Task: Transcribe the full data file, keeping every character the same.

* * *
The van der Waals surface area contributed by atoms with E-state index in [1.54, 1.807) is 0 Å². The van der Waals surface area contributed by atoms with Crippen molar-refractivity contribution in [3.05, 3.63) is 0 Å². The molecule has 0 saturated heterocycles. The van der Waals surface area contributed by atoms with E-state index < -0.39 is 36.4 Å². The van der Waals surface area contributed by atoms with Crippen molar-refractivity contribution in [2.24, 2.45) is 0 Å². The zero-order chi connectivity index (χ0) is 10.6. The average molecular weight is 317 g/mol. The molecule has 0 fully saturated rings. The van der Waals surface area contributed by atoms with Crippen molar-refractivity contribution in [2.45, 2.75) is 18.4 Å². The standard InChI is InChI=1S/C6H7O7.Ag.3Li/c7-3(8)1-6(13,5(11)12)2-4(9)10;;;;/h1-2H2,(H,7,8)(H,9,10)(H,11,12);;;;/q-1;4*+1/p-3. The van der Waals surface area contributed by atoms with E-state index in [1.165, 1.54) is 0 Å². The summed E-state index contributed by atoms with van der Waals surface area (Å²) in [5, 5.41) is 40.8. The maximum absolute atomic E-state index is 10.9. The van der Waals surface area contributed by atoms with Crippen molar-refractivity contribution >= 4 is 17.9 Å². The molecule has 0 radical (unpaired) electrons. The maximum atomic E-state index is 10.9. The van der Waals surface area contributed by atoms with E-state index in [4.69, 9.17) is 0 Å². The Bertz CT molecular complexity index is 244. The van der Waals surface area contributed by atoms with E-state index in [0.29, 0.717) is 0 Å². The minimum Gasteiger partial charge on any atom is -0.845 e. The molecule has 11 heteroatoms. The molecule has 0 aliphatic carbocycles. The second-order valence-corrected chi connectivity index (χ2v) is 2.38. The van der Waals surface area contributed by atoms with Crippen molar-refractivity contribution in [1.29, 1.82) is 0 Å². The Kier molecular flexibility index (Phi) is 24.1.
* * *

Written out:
The van der Waals surface area contributed by atoms with E-state index in [1.54, 1.807) is 0 Å². The van der Waals surface area contributed by atoms with Crippen molar-refractivity contribution in [3.05, 3.63) is 0 Å². The molecule has 0 saturated heterocycles. The van der Waals surface area contributed by atoms with E-state index < -0.39 is 36.4 Å². The van der Waals surface area contributed by atoms with Crippen molar-refractivity contribution in [2.24, 2.45) is 0 Å². The zero-order chi connectivity index (χ0) is 10.6. The average molecular weight is 317 g/mol. The molecule has 0 fully saturated rings. The van der Waals surface area contributed by atoms with Crippen molar-refractivity contribution in [2.45, 2.75) is 18.4 Å². The standard InChI is InChI=1S/C6H7O7.Ag.3Li/c7-3(8)1-6(13,5(11)12)2-4(9)10;;;;/h1-2H2,(H,7,8)(H,9,10)(H,11,12);;;;/q-1;4*+1/p-3. The van der Waals surface area contributed by atoms with E-state index in [1.165, 1.54) is 0 Å². The summed E-state index contributed by atoms with van der Waals surface area (Å²) in [5, 5.41) is 40.8. The maximum absolute atomic E-state index is 10.9. The van der Waals surface area contributed by atoms with Crippen molar-refractivity contribution >= 4 is 17.9 Å². The molecule has 0 radical (unpaired) electrons. The maximum atomic E-state index is 10.9. The van der Waals surface area contributed by atoms with E-state index in [4.69, 9.17) is 0 Å². The Bertz CT molecular complexity index is 244. The van der Waals surface area contributed by atoms with E-state index in [0.29, 0.717) is 0 Å². The minimum Gasteiger partial charge on any atom is -0.845 e. The molecule has 11 heteroatoms. The molecule has 0 aliphatic carbocycles. The second-order valence-corrected chi connectivity index (χ2v) is 2.38. The van der Waals surface area contributed by atoms with Crippen molar-refractivity contribution in [1.29, 1.82) is 0 Å². The Kier molecular flexibility index (Phi) is 24.1.